Wednesday, 29 August 2018

Smut, Ducks in the Garden and Green Manures - Week 20 - The Polyculture Project


It's been a relaxed week in the gardens and as the summer draws to a close the harvest season is upon us with plenty to pick and process as we wind down into the Autumn.  


Aponia - The Market Garden 


We're irrigating the market garden once a week during the summer. This can be up to 15 weeks in a dry year but this year we have only needed to water 4 times so far, although I expect another 4 weeks of irrigation will be needed. Our irrigation method is somewhat unusual in that we have access to a mountain stream that we can divert into our gardens. We use the paths as irrigation channels and block the end with sacks full of sawdust thereby raising the water level so that the water permeates into the raised beds. Capillary action also serves to draw the water up into the soil. If we can run the water over night this is sufficient to provide water to all of the plants in the bed but the stream is also used by other growers so we'll also water from above with the watering cans. 


Plenty of greens from the garden 



Victoria, our resident pest and disease identifier, found we have a Mexican delicacy known as  huitlacoche growing in the gardens. Known as Smut and caused by the pathogenic fungus Ustilago maydis that colonizes corn cobs, it can be eaten usually as a filling, in quesadillas and other tortilla-based foods, and soups. See here for more pest and disease observations in the market garden  from Victoria.


The Forest Garden 


The grapes are starting to ripen. For wine it's best to leave the picking until mid September as they will sweeten up in the sunshine and will need less sweetener additive for optimal fermentation. For grape juice I prefer them a little on the tart side of things so now is great time to get juicing.   



We're growing 5 cultivars of Hazelnut - Corylus spp. in the gardens. 'Ata Baba' 'Edske Barcelona' and  'Badeovidim' have ripened already with 'Tonda gentile' and 'Rimski' coming in the first few weeks of September.  




Hazelnuts are really easy to grow and are generally pest and disease free but I did notice these little fellas stripping the leaves - not that I think it's a serious problem. I think they are Sawfly larvae insects of the suborder Symphyta 



https://balkanecologyproject.blogspot.com/2017/07/the-amazing-hazel-essential-guide-to.html


Ducks are probably my favourite animal for free ranging in the gardens. The last few years we have been keeping these farm ducks that look like they are from Mallard lineage, they don't have a specific breed name as far as I know.


 In the past we have reared Peking Ducks and found them to be quite quite destructive in the garden even to the point of eating our chilli peppers. These mallard type breeds do not make any such problems and seem to be more interested in shoveling around for slugs and snails which is great. They do a particularly good job in the nursery lifting pots to find the slugs. It's a bit annoying having to upright the pots but worth it considering they take care of the slugs.  The down side is that some worms and frogs also end up as duck fodder, they obliterate the vegetation in the wildlife pond  and turn the pond water murky green. As mentioned above the garden plants are not threatened although they do have a voracious appetite for the leaves of Oxalis tuberosa ​ - Oca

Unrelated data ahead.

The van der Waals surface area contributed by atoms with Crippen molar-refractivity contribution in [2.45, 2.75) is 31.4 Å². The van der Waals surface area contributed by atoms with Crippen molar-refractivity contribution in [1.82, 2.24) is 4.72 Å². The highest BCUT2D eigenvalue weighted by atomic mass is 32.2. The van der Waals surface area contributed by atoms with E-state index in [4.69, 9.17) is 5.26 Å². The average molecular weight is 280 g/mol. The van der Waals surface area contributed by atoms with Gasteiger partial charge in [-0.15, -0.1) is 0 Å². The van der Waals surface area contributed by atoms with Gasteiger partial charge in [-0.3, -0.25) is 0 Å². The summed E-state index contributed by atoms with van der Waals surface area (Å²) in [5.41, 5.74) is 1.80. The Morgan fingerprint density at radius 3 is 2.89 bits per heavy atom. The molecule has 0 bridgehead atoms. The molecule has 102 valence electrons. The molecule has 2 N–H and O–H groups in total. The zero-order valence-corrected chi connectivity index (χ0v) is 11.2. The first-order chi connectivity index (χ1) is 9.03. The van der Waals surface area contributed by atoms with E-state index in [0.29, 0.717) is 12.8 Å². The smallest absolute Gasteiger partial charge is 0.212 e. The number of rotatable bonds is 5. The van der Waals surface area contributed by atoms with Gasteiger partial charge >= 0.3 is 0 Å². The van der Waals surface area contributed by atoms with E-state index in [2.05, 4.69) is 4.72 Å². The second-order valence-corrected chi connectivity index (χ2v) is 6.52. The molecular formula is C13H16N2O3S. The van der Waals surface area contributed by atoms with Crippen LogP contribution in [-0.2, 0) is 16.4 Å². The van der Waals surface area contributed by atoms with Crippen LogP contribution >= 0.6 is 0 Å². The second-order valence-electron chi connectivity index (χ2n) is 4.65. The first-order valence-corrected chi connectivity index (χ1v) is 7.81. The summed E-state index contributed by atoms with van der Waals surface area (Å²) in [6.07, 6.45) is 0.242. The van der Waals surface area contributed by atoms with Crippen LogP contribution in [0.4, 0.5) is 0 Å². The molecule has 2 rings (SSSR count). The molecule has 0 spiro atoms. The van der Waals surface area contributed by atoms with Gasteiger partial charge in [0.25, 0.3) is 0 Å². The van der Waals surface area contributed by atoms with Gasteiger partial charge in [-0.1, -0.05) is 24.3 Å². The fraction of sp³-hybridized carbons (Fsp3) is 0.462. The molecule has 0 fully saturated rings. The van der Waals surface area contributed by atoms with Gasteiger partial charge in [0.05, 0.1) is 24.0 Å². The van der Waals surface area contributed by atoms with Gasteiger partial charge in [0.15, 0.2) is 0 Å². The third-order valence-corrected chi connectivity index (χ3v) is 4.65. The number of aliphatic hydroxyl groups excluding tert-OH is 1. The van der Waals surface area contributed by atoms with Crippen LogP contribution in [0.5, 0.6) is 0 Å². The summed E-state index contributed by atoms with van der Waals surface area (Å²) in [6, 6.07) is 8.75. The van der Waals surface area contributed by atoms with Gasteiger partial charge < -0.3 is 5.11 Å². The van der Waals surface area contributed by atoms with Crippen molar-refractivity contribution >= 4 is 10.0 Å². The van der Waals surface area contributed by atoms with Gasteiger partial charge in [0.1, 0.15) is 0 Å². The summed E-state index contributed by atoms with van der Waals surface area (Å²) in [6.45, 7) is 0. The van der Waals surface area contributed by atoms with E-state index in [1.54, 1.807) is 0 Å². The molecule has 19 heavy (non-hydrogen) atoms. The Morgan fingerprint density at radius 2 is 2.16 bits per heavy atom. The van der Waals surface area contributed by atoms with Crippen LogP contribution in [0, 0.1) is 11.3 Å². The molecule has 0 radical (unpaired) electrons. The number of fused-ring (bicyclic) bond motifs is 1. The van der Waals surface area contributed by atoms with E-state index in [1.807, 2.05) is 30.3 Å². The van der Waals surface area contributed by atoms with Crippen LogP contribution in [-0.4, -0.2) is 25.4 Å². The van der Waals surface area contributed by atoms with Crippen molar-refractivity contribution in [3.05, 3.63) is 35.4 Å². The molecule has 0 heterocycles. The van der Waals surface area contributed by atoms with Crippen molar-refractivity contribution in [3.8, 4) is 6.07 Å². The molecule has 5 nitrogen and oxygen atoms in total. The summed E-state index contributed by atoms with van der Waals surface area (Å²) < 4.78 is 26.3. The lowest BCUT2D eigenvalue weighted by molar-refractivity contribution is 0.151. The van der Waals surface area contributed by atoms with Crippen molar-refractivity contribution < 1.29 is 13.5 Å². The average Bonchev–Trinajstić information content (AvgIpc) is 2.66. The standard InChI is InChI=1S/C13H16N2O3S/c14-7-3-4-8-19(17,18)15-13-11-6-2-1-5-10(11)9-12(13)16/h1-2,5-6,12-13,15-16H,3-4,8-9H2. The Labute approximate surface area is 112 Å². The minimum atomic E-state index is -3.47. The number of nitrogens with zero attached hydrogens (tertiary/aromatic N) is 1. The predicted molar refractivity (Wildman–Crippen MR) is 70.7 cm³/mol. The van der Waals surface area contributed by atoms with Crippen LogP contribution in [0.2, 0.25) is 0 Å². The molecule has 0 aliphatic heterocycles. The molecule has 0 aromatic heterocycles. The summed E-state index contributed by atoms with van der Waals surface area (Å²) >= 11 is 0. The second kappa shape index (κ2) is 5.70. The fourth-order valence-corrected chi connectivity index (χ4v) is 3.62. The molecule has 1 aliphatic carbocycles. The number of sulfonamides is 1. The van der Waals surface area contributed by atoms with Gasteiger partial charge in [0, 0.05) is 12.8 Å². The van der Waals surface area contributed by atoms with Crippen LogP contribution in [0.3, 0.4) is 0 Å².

We use the diverted stream to water the beds in the home garden too. The ducks love this and rumage around the irrigation channels picking off grubs and bugs that are flowing into the garden via the stream.



Ataraxia - Perennial Polyculture Trial Garden 


Over at Ataraxia, we've been watering the young trees for the second time this season, giving each tree approx 15 - 20 L of water.


Onobrychis viciifolia - Sainfoin is one of the plants we use for green manure. An ancient legume often overlooked by growers,  Sainfoin is an excellent bee plant and non-bloat causing legume which can be used as hay, or grazed in pastures alone or in a grass-legume mix. The plants deep roots can also assist with relieving compaction.


Another great green manure, this time a local native volunteer, is Hairy Vetch - Vicia villosa.  


This local mint Mentha longifolia is probably one the best local plants for attracting such a wide diversity of flying insects. The plant spreads quite aggressively via rhizomes so it's not a great companion in the productive beds but we certainly find a plenty of room for them around the gardens. They make a pretty good tea too.  




   
If you would like to create a forest garden and gain some practical hands on experience join us this Spring. We'll be covering site surveying, landscape design software, installing access, beds, irrigation channels, planting tree, shrub, herb and ground layers and making a small wildlife pond. All in 3 days! And plenty of follow up material to take away with you to digest slowly.

We offer a diversity of plants and seeds for permaculture and forest gardens  including a range of fruit and nut cultivars. We Deliver all over Europe from Nov - March. Give a happy plant a happy home :) 


The Bionursery


http://www.thepolycultureproject.com/store/c2/Grow_your_Own_Polyculture_.html



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